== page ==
by the marketing manager. But the finance department tells him not to offer more than a 6% discount. In this case, there is no unity of command, which will lead to confusion and delay.

5. Unity of Direction

It implies that there should be one head and one person for proof of activities having the same objectives. According to this principle, all the activities should be carried under the direction of one head, and there should be effective coordination in all the activities. This principle ensures unity of action and avoids unnecessary duplication of work.

For example, if an organization has four departments for different activities, then each department must be directed by one superior, and its employees should give their whole efforts to achieving the plan of the organization. Each division should
have its in charge, plans, and execution resources. There should not be an unnecessary duplication of efforts and a waste of resources.

6. Subordination of Individual Interest to General Interest

According to this principle, the interest of the organization as a whole must prevail over the interest of the individual. Simply put, the interest of the organization should be placed above the interest of employees. It is the duty of the manager to reconcile them. If reconciliation is impossible, then general interest must supersede individual interest. A manager must sacrifice his interest. Manager can achieve their objectives when the organization recovers from financial crises.

For example, there is a company that wants maximum output from its employees by providing less salaries. There are employees on the other hand who want to get the maximum salary while working the least. In both situations, the interests of the company will supersede the interest of any one individual, as the interests of the workers and stakeholders are more important than the interests of any one person

7. Remuneration of Employees

According to this principle, remuneration should be fair and satisfactory to both employees and the organization. This principle leads to harmonious relations in the organization. Fair remuneration should be determined based on government rules related to wages, financial position of the organization, nature of work, and cost of living. Employees should be paid reasonable wages for their service, which should provide them with a moderate standard of living.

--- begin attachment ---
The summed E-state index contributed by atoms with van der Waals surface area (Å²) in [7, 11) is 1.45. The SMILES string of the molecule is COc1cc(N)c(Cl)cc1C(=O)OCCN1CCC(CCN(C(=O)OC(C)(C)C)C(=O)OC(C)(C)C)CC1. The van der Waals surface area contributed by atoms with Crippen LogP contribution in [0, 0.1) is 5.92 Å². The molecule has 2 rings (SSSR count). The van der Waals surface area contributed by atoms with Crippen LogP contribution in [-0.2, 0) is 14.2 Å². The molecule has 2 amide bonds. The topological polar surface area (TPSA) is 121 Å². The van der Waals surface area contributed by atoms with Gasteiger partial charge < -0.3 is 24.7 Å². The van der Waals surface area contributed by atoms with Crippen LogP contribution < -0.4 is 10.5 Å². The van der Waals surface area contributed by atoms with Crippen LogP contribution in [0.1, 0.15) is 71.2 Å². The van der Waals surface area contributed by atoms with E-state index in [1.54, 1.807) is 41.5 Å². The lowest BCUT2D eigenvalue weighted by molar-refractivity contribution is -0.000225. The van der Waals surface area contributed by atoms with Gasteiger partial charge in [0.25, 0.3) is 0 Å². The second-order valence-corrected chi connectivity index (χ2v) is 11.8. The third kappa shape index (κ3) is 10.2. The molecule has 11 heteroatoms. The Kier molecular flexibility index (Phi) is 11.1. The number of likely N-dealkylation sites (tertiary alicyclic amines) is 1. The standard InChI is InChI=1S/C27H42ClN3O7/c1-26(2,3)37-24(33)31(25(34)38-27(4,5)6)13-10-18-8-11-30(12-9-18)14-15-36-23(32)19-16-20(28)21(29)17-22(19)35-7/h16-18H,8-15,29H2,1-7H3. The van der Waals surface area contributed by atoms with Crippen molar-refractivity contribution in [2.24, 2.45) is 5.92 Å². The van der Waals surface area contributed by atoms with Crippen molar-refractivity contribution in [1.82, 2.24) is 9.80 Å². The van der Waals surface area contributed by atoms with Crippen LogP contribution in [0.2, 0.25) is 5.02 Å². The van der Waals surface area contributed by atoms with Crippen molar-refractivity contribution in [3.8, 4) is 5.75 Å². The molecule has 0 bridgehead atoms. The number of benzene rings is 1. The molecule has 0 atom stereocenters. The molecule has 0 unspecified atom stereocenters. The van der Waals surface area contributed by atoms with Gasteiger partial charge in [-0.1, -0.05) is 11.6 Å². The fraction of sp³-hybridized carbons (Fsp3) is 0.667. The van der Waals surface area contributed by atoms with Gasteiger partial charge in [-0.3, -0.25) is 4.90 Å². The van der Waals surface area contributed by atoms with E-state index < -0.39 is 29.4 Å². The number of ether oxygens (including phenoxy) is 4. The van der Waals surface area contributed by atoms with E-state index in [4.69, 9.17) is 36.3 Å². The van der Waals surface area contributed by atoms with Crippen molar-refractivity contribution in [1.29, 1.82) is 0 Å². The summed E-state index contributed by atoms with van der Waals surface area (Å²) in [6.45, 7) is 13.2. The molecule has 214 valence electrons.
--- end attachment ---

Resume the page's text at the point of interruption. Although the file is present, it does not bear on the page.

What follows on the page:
For example, if an organisation earns higher profits, then it should share some of its parts with the employees in the form of bonus.

8. Centralization and Decentralization

Centralization refers to the concentration of authority at the top level, and decentralization means distribution at all levels of management. According to this principle, there should be a proper balance between centralization and decentralization. The degree of centralization and decentralization depends on various factors, such as experience of the employees, ability of subordinates, size of the organization, etc. Too much centralization lead to loss of control of top management. Therefore an optimum balance should be maintained according to the need of the organization.

For example, Authority to take vital decisions must be given to the top management, whereas authority related to operational activities must be given to the middle and lower level.

9. Scalar Chain

According to this principle, there is a scalar chain of authority and communication that moves in a straight line from the superior to the lowest subordinate. Henri Fayol permitted a shortcut of chain in case of urgency known as gang plank. Gang plank allows direct communication between two employees of the same level. 

For example, E wants to communicate with I for some important work. The message should orderly move from E to D, then to C, B, A, and then down from A to F then to G, H and finally to I. This will take lots of time so to avoid this delay in work, Fayol suggested the concept of Gang Plank. In this concept ‘E’ can communicate directly with ‘I’ on an urgent matter. Thus, the gang plank allows two employees of the same level to communicate directly with each but each must enforce to its superior.

10. Order

According to this principle, there should be a proper place for everything and everyone. Henri Fayol emphasized on two types of order: material order and social order. In material order, there must be a plan for everything. It ensures to fix a place for various material tools. Whereas in social order, there must be an appointed place for every employee, which ensures a proper and fixed place/cabin for each employee.

For example, there should be specific place for foremen in a factory so that the work can be done easily.

11. Equity